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Economists raised inflation outlook for 2023 — BSP


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PRIVATE SECTOR economists raised their inflation outlook for the year amid supply constraints and strong consumer demand, although they expect inflation to ease toward the 2-4% target by yearend, the Bangko Sentral ng Pilipinas (BSP) said on Thursday. 

At the same time, National Economic and Development Authority (NEDA) Secretary Arsenio M. Balisacan said inflation is on its “downward trajectory” this year.   

“We are actively monitoring the situation and implementing the necessary measures to ensure that by the end of the year, we should be in our target of roughly 3.5-4%,” Mr. Balisacan said during a Palace briefing.

In its Highlights of the Monetary Board meeting on March 23, the BSP said inflation expectations remained high for this year due to supply shocks and demand-side pressures.   

“Inflation expectations stay elevated for 2023 and remain near the upper end of the inflation target range for 2024 and 2025, which suggests that the public’s expectations continue to be at risk of being disanchored by further shocks,” it said.   

The BSP said the mean inflation forecast of analysts for this year inched up to 6.1% in the March survey from 6% in February. This was slightly above the central bank’s 6% forecast for 2023.

On the other hand, economists lowered their average inflation forecast for 2024 and 2025 to 3.7% (from 4%) and 3.6% (from 4.1%).   

The economists’ 2024 inflation forecast of 3.7% is still higher than the BSP’s 2.9% projection.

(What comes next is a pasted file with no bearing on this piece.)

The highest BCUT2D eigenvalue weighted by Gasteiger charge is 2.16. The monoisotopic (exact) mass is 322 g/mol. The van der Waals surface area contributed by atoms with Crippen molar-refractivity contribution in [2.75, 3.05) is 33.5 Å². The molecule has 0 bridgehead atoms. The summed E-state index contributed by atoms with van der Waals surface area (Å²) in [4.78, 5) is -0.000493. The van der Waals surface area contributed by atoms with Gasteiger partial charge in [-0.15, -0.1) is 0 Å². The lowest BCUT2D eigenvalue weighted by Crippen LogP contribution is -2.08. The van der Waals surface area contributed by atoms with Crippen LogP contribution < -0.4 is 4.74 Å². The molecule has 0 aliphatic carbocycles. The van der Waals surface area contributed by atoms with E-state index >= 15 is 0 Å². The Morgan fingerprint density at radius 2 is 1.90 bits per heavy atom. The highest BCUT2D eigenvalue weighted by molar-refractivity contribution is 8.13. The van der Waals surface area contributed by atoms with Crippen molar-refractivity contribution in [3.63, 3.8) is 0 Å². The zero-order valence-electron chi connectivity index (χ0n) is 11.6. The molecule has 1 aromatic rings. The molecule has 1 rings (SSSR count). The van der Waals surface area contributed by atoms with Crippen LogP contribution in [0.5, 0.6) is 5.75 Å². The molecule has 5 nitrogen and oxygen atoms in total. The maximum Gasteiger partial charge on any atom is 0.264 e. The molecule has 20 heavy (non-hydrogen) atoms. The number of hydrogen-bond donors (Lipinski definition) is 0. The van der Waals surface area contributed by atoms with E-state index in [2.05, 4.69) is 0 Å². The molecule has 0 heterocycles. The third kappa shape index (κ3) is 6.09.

However, analysts expect headline inflation to begin decelerating by March, due to the impact of the central bank’s monetary tightening and higher base effects.   

Inflation eased to 7.6% in March from 8.6% in February and a 14-year high of 8.7% in January. This brought the average first-quarter inflation to 8.3%, well above the central bank’s 6% full-year forecast.

Since May 2022, the BSP has increased its benchmark rate by 425 basis points (bps) to 6.25% — the highest in nearly 16 years.   

“The Monetary Board deemed it necessary for continued monetary action and increased vigilance until there is firm evidence that inflation is reverting to the target in a sustained manner,” the central bank said.

“Monetary policy continues to be focused on anchoring inflation expectations, which remain near the upper end of the inflation target band. Follow-through monetary tightening will help anchor inflation expectations by underlining the BSP’s commitment to its price stability objective.”

The BSP said headline inflation could be above 4% until the third quarter due to strong domestic demand and supply constraints. This would indicate that inflation would be above target for 19 straight months since March 2022.   

But inflation is seen to ease near the lower end of the 2-4% target by the first quarter of next year mainly due to base effects and the likely decline in global oil and nonoil prices.   

BSP Governor Felipe M. Medalla earlier said the Monetary Board might revise its inflation forecasts for this year and 2024 after inflation eased in March.

Upside risks to the inflation outlook include the likely impact of rising transport fares, higher electricity rates, elevated food prices due to supply constraints, and above-average wage adjustments this year, according to the report.

“Inflation has proven to be much more persistent than originally expected at the beginning of supply shocks, and both BSP and the market have been consistently surprised on the upside in the past year,” the central bank said.

Meanwhile, the weaker-than-expected global growth this year is the main downside risk to the inflation outlook.

Mr. Medalla earlier noted that if inflation rate eased further in April, the Monetary Board might consider keeping policy rates on hold at its next meeting on May 18.   

He also said the Board might start discussing possible rate cuts if inflation slows down in the next six months. — Keisha B. Ta-asan

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